Boeing’s plan to deploy a constellation of V-band satellites in non-geostationary orbit has prompted at least five companies, including SpaceX and OneWeb, to file me-too proposals with the U.S. Federal Communications Commission.
The FCC had given companies until March 1 to disclose whether they also had plans to use the same V-band that Boeing had applied for in November of last year. 
The five companies — SpaceX, OneWeb, Telesat, O3b Networks and Theia Holdings — all told the FCC they have plans to field constellations of V-band satellites in non-geosynchronous orbits to provide communications services in the United States and elsewhere. So far the V-band spectrum of interest, which sits directly above Ka-band from about 37 GHz to the low 50 GHz range, has not been heavily employed for commercial communications services.

OW-V OneWeb Constellation
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Gilat and Hughes Unveil Dual-Band Aero Antenna for In-Flight Connectivity

Gilat Satellite Networks and Hughes Network Systems announced a new high-performance dual Ka-/Ku-band aero antenna agnostic to the underlying Very Small Aperture Terminal (VSAT) modem technology and service platform. The companies have been working together for nearly two years on the development of the antenna.
The new antenna from Gilat and Hughes supports both Ka- and Ku-band on a single antenna platform while affording favorable weight and drag characteristics versus the use of two separate antennas. The dual band capability enables continuous broadband connectivity for commercial aircraft traveling air routes that require a combination of Ka and Ku coverage to serve the full air route. The antenna further meets the volume requirements for radome line-fit installations on both Airbus and Boeing aircraft, while optimizing its aperture size under the available volume.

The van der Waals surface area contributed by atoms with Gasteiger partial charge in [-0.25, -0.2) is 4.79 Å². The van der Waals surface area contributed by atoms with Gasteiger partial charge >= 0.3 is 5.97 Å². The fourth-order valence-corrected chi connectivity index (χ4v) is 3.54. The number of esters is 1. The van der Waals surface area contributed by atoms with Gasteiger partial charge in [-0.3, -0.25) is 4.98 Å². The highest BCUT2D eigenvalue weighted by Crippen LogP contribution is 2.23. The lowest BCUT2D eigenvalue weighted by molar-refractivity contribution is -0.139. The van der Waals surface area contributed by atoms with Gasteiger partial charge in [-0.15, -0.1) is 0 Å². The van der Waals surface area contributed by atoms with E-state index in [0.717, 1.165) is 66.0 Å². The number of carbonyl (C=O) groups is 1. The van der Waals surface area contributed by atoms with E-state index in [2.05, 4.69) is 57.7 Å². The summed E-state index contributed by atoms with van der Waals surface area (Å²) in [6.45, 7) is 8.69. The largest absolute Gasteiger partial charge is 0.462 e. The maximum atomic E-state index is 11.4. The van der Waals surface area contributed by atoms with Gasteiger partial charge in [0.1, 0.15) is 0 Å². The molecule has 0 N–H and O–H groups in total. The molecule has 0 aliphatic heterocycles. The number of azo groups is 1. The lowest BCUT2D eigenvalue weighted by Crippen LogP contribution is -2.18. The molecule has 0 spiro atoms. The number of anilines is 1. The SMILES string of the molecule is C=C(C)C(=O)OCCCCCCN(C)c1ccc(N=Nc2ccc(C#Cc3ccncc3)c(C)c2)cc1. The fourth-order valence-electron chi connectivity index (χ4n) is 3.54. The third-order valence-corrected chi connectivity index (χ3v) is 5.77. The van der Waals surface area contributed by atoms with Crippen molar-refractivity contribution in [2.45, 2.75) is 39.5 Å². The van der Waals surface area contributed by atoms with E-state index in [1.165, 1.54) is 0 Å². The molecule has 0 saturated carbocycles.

Gilat's booth at SATELLITE 2016.
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Space startups risk a bursting investment bubble

Space startup companies seeking to raise money may face problems in the years ahead, particularly in satellite and launch markets where there are already a large number of ventures, investors and analysts warned.
In an investment panel during the Satellite 2017 conference here March 7, Chris Quilty, president of Quilty Analytics, warned that parts of the space industry may be in a “bubble” that will burst as too many companies seek additional rounds of funding.
“We’re probably in a bubble,” he said, citing as one example the dozens of companies trying to develop small launch vehicles. “A bunch of those are never going to make it over the line. There’s probably going to be some consolidation.”

SkySats in orbit